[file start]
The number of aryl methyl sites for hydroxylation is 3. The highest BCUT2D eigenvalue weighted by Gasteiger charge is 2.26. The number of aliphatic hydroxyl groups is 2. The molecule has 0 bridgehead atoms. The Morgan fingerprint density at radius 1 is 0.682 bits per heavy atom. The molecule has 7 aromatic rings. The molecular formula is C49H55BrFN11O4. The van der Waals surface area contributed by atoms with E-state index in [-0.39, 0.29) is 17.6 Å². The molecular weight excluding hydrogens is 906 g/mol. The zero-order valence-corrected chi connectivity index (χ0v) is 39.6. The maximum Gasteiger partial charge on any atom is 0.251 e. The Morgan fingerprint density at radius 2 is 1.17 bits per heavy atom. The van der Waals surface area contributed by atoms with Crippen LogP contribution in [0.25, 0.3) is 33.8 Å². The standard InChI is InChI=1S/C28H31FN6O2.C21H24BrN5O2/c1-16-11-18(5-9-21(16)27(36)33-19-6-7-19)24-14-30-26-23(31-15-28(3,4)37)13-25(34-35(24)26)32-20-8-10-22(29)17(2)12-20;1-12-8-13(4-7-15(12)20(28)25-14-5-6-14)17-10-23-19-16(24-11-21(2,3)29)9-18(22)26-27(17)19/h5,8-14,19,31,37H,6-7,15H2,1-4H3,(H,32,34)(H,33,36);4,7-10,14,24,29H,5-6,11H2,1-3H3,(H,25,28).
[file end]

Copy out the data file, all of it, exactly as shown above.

The number of aryl methyl sites for hydroxylation is 3. The highest BCUT2D eigenvalue weighted by Gasteiger charge is 2.26. The number of aliphatic hydroxyl groups is 2. The molecule has 0 bridgehead atoms. The Morgan fingerprint density at radius 1 is 0.682 bits per heavy atom. The molecule has 7 aromatic rings. The molecular formula is C49H55BrFN11O4. The van der Waals surface area contributed by atoms with E-state index in [-0.39, 0.29) is 17.6 Å². The molecular weight excluding hydrogens is 906 g/mol. The zero-order valence-corrected chi connectivity index (χ0v) is 39.6. The maximum Gasteiger partial charge on any atom is 0.251 e. The Morgan fingerprint density at radius 2 is 1.17 bits per heavy atom. The van der Waals surface area contributed by atoms with Crippen LogP contribution in [0.25, 0.3) is 33.8 Å². The standard InChI is InChI=1S/C28H31FN6O2.C21H24BrN5O2/c1-16-11-18(5-9-21(16)27(36)33-19-6-7-19)24-14-30-26-23(31-15-28(3,4)37)13-25(34-35(24)26)32-20-8-10-22(29)17(2)12-20;1-12-8-13(4-7-15(12)20(28)25-14-5-6-14)17-10-23-19-16(24-11-21(2,3)29)9-18(22)26-27(17)19/h5,8-14,19,31,37H,6-7,15H2,1-4H3,(H,32,34)(H,33,36);4,7-10,14,24,29H,5-6,11H2,1-3H3,(H,25,28).